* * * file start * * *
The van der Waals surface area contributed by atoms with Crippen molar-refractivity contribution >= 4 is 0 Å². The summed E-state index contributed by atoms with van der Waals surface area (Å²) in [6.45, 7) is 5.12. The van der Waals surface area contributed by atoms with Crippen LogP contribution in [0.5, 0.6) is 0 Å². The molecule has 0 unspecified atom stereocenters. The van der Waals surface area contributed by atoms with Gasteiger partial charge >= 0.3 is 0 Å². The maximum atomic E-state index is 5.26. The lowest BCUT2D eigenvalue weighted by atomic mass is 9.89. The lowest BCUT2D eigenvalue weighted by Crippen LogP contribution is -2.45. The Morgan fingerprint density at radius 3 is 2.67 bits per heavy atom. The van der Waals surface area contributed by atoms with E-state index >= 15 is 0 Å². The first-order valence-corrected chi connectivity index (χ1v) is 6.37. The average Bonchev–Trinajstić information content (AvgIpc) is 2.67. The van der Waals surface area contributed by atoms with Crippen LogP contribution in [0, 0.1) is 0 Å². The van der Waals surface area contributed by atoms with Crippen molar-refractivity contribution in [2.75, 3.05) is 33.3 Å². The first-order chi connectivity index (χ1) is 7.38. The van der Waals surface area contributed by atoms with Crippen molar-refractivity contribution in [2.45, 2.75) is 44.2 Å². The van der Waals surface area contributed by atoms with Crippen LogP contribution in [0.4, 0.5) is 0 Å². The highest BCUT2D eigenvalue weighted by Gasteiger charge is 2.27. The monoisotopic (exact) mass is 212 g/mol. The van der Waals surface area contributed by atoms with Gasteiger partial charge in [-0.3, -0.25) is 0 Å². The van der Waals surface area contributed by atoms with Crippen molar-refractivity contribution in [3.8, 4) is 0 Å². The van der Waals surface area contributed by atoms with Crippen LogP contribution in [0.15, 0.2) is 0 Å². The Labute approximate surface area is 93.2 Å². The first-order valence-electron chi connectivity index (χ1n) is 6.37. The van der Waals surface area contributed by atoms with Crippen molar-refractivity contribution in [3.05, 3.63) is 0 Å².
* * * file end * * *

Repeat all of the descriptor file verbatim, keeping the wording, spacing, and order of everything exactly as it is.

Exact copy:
The van der Waals surface area contributed by atoms with Crippen molar-refractivity contribution >= 4 is 0 Å². The summed E-state index contributed by atoms with van der Waals surface area (Å²) in [6.45, 7) is 5.12. The van der Waals surface area contributed by atoms with Crippen LogP contribution in [0.5, 0.6) is 0 Å². The molecule has 0 unspecified atom stereocenters. The van der Waals surface area contributed by atoms with Gasteiger partial charge >= 0.3 is 0 Å². The maximum atomic E-state index is 5.26. The lowest BCUT2D eigenvalue weighted by atomic mass is 9.89. The lowest BCUT2D eigenvalue weighted by Crippen LogP contribution is -2.45. The Morgan fingerprint density at radius 3 is 2.67 bits per heavy atom. The van der Waals surface area contributed by atoms with E-state index >= 15 is 0 Å². The first-order valence-corrected chi connectivity index (χ1v) is 6.37. The average Bonchev–Trinajstić information content (AvgIpc) is 2.67. The van der Waals surface area contributed by atoms with Crippen LogP contribution in [0, 0.1) is 0 Å². The van der Waals surface area contributed by atoms with Crippen molar-refractivity contribution in [2.75, 3.05) is 33.3 Å². The first-order chi connectivity index (χ1) is 7.38. The van der Waals surface area contributed by atoms with Crippen molar-refractivity contribution in [2.45, 2.75) is 44.2 Å². The van der Waals surface area contributed by atoms with Crippen LogP contribution in [0.4, 0.5) is 0 Å². The highest BCUT2D eigenvalue weighted by Gasteiger charge is 2.27. The monoisotopic (exact) mass is 212 g/mol. The van der Waals surface area contributed by atoms with Gasteiger partial charge in [-0.3, -0.25) is 0 Å². The van der Waals surface area contributed by atoms with Crippen molar-refractivity contribution in [3.8, 4) is 0 Å². The van der Waals surface area contributed by atoms with Crippen LogP contribution in [0.15, 0.2) is 0 Å². The Labute approximate surface area is 93.2 Å². The first-order valence-electron chi connectivity index (χ1n) is 6.37. The van der Waals surface area contributed by atoms with Crippen molar-refractivity contribution in [3.05, 3.63) is 0 Å².